I really really want to try the Banoffee Cheesecake recipe from the book Kitchen (p133), but my problem is that this is one of the recipes that require a water bath. Sadly my (convection) oven isn't big enough to put the springform in an even bigger roasting tin for this water bath... Is there any way to bake this cake another way? Or maybe divide the batter over smaller forms to put in a smaller roasting tin? I hope this is not a silly question, thanks for your time! Sincerely, Petra from The Netherlands.
The Banoffee Cheesecake is baked in a water bath as the water bath allows the cheesecake to cook very gently and evenly, just setting the filling. In the recipe the cheesecake is baked in a 23cm (9-inch) springform pan but you could try using a 20cm (8-inch) pan instead. The cheesecake will be smaller and deeper but as it is cooked in a water bath you can keep checking the cheesecake to see if is done and the water bath will reduce the risk of the filling overcooking - start checking after 1 hour in the oven and check every 5 minutes until the filling is set on top but still has a hint of a wobble underneath.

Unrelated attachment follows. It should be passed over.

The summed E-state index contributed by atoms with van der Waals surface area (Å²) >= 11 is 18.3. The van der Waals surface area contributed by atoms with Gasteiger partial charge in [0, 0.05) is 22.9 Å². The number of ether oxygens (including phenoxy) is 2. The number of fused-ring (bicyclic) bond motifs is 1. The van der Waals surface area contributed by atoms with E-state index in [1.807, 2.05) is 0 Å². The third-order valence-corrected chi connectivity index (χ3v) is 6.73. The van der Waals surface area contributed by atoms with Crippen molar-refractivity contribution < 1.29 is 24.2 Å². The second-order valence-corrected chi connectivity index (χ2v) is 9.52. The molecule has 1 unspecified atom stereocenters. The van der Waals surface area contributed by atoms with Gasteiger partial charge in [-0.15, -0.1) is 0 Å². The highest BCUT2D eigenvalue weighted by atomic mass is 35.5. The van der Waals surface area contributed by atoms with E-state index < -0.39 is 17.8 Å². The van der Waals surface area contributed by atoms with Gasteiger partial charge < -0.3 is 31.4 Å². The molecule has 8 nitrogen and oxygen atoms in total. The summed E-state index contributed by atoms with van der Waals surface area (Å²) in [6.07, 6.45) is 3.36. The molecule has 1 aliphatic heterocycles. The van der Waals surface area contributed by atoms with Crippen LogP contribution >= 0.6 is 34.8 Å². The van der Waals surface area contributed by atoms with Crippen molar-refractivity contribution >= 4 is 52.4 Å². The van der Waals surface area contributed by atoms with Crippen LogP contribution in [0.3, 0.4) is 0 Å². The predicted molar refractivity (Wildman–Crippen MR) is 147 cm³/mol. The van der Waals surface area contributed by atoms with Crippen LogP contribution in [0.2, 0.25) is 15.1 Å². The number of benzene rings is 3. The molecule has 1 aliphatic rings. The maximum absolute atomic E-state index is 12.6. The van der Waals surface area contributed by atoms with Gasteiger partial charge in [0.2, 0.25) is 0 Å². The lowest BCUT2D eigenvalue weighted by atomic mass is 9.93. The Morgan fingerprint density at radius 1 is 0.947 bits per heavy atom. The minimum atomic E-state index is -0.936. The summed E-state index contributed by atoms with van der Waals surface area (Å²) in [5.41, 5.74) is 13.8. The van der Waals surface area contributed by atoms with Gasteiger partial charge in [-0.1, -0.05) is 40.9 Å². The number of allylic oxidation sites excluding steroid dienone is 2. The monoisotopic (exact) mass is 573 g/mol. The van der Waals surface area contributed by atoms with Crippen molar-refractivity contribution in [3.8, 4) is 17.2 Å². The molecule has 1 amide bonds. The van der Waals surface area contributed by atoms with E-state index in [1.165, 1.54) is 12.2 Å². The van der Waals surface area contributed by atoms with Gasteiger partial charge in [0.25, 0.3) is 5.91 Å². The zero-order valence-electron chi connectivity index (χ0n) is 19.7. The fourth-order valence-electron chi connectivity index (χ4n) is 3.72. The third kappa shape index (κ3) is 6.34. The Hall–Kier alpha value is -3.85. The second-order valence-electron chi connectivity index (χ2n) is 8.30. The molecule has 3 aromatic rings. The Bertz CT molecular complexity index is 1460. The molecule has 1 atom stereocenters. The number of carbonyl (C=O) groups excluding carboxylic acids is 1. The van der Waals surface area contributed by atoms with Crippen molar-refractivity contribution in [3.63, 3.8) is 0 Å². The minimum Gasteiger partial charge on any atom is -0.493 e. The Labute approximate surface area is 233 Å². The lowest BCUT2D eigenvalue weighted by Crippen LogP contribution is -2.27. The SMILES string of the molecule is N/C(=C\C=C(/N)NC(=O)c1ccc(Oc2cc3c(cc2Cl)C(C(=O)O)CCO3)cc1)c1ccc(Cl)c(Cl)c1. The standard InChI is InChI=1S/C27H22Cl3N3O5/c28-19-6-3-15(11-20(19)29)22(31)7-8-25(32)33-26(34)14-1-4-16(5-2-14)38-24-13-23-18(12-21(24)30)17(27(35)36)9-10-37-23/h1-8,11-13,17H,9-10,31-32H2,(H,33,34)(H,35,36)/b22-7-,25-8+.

Hopefully the slightly smaller pan will allow you to fit it into a smaller roasting tin and fit the water bath into your oven. If it is still not fitting then you could try baking the cheesecake out of the bath at a lower temperature - however we would like to emphasise that we have not tested this method of baking the cheesecake. If you would like to try then we suggest reducing the oven temperature from 170c (325F) to 150c (300F) and baking the cheesecake without a water bath (and no need to wrap the pan) but with a small roasting pan of hot water on the shelf below the cheesecake. The more direct heat of the oven may cause the cheesecake to cook more quickly so we suggest checking the cheesecake after 50 minutes baking and then keep checking every 5 minutes, as above. There is also a risk that the top of the cheesecake will crack as the more direct oven heat will cause the outer edges of the cheesecake to cook more quickly than the centre. However it is still fine to eat.